Nasdaq: Here's Why You Need to Hedge Your Stock Investments

November 20, 2019

Article by Gary Gordon in Nasdaq

Stock market records have a way of enthralling everyone. However, the stock market is not currently reflecting the economy or the corporate backdrop. For example, one may hear that the job market is strong. Yet job growth and job openings are both fading.

One may be told that the consumer is spending. On the other hand, year-over-year retail sales (2.88%) are well below last year (4.58%). In a similar vein, The Bloomberg Consumer Comfort Index fell to a nine-month low of 58. The measure even posted its steepest three-week slide since 2008.

Meanwhile, manufacturing remains mired in an outright slump. The most recent data on industrial production came in at a three and a half year low.

There is a straightforward reason why the Federal Reserve cut its overnight lending rate three consecutive times. It did so because the economy is shaky.

Would Fed committee members be looking to provide monetary stimulus if prospects were wonderful? Keep in mind, the Fed is projecting fourth quarter economic growth at just 0.4%.

Why, then, is the stock market breaking higher? With six straight weeks of upward movement? Massive inflows of central bank liquidity.

Historically speaking, irrational stock market enthusiasm has been a time to reduce risk, not take substantially more of it. The best time to embrace risk with everything you’ve got? When there is panic and hopelessness.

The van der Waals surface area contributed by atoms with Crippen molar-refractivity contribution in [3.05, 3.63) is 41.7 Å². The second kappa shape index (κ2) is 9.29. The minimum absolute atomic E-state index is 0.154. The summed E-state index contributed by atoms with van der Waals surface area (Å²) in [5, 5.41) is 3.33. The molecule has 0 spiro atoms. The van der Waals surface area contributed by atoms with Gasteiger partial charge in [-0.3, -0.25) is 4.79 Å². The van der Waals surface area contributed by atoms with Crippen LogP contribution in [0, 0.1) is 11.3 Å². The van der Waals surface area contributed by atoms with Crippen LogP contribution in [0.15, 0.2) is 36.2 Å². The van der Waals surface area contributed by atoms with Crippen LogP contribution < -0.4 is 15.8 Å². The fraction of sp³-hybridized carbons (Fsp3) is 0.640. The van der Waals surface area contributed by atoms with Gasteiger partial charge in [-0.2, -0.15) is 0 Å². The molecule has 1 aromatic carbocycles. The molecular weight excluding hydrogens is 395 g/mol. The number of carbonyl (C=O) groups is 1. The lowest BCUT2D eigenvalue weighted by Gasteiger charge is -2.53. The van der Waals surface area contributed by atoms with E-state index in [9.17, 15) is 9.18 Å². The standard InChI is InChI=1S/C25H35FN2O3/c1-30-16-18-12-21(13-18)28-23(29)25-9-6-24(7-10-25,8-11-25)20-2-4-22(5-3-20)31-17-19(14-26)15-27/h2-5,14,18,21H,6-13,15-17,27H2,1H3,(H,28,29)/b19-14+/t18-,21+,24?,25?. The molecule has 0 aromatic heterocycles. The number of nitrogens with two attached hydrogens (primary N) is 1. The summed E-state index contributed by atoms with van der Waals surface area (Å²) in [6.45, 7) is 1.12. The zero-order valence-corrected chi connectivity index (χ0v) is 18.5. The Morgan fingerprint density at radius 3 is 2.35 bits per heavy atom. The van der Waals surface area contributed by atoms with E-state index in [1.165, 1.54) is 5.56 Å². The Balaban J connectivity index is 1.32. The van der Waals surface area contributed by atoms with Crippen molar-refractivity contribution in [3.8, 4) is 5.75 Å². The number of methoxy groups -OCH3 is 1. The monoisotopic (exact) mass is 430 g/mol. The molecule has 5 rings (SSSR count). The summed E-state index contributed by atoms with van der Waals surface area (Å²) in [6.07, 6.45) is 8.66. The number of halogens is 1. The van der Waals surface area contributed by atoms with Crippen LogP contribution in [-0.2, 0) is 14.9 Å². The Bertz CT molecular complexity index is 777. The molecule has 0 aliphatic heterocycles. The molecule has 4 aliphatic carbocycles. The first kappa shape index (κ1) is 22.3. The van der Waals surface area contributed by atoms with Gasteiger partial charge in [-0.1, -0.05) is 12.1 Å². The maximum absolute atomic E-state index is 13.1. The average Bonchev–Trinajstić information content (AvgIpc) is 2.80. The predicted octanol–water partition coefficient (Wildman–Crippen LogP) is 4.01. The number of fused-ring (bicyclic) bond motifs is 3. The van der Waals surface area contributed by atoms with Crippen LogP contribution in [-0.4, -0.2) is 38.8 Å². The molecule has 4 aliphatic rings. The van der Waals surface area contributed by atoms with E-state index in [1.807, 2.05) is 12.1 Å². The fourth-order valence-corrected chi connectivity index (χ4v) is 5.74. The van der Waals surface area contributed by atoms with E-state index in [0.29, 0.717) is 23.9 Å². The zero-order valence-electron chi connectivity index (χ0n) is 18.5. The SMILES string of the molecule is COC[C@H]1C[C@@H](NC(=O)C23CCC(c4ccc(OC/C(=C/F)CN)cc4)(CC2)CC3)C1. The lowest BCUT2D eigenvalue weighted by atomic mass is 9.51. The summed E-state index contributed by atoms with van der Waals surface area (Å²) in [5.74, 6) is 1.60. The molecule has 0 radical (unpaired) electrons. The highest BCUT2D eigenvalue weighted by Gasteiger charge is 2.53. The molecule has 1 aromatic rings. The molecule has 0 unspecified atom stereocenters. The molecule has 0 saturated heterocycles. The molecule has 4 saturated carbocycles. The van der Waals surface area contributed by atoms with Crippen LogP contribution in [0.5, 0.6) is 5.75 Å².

Is this time different? After all, the Fed’s injections of liquidity have trumped the need for corporations to increase their profits. In many instances, profitless corporations without a path to profitability have still seen their shares soar.

The price one pays for bottom line earnings has become irrelevant. What about revenue? The price one pays for corporate sales is as insane as it was during the turn-of-the century stock bubble.

Identifying the pin or pins beforehand is less critical than having a plan for a dangerous downturn. That plan should incorporate hedging one’s exposure to common stock as well as reducing one’s exposure.

The most effective hedges tend to be a combination of the highest quality government bonds and precious metals like gold.

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